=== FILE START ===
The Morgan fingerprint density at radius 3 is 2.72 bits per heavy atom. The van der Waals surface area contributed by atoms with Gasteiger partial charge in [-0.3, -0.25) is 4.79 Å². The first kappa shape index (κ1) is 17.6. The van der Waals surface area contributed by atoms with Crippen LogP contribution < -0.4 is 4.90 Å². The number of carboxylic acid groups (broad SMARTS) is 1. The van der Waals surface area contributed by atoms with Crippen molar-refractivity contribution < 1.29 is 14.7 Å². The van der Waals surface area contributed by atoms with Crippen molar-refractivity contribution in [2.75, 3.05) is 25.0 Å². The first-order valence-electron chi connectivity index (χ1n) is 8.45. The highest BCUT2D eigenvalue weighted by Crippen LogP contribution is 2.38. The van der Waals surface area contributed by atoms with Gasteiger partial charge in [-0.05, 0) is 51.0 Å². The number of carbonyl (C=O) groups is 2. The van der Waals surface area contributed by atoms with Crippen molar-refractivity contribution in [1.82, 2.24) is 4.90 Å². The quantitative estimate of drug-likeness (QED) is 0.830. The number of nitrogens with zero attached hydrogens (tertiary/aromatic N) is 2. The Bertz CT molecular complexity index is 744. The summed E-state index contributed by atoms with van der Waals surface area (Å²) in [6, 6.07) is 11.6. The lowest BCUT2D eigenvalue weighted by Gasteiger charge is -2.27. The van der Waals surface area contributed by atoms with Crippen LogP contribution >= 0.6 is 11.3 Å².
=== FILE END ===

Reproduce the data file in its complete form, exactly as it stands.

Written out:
The Morgan fingerprint density at radius 3 is 2.72 bits per heavy atom. The van der Waals surface area contributed by atoms with Gasteiger partial charge in [-0.3, -0.25) is 4.79 Å². The first kappa shape index (κ1) is 17.6. The van der Waals surface area contributed by atoms with Crippen LogP contribution < -0.4 is 4.90 Å². The number of carboxylic acid groups (broad SMARTS) is 1. The van der Waals surface area contributed by atoms with Crippen molar-refractivity contribution < 1.29 is 14.7 Å². The van der Waals surface area contributed by atoms with Crippen molar-refractivity contribution in [2.75, 3.05) is 25.0 Å². The first-order valence-electron chi connectivity index (χ1n) is 8.45. The highest BCUT2D eigenvalue weighted by Crippen LogP contribution is 2.38. The van der Waals surface area contributed by atoms with Gasteiger partial charge in [-0.05, 0) is 51.0 Å². The number of carbonyl (C=O) groups is 2. The van der Waals surface area contributed by atoms with Crippen molar-refractivity contribution in [1.82, 2.24) is 4.90 Å². The quantitative estimate of drug-likeness (QED) is 0.830. The number of nitrogens with zero attached hydrogens (tertiary/aromatic N) is 2. The Bertz CT molecular complexity index is 744. The summed E-state index contributed by atoms with van der Waals surface area (Å²) in [6, 6.07) is 11.6. The lowest BCUT2D eigenvalue weighted by Gasteiger charge is -2.27. The van der Waals surface area contributed by atoms with Crippen LogP contribution >= 0.6 is 11.3 Å².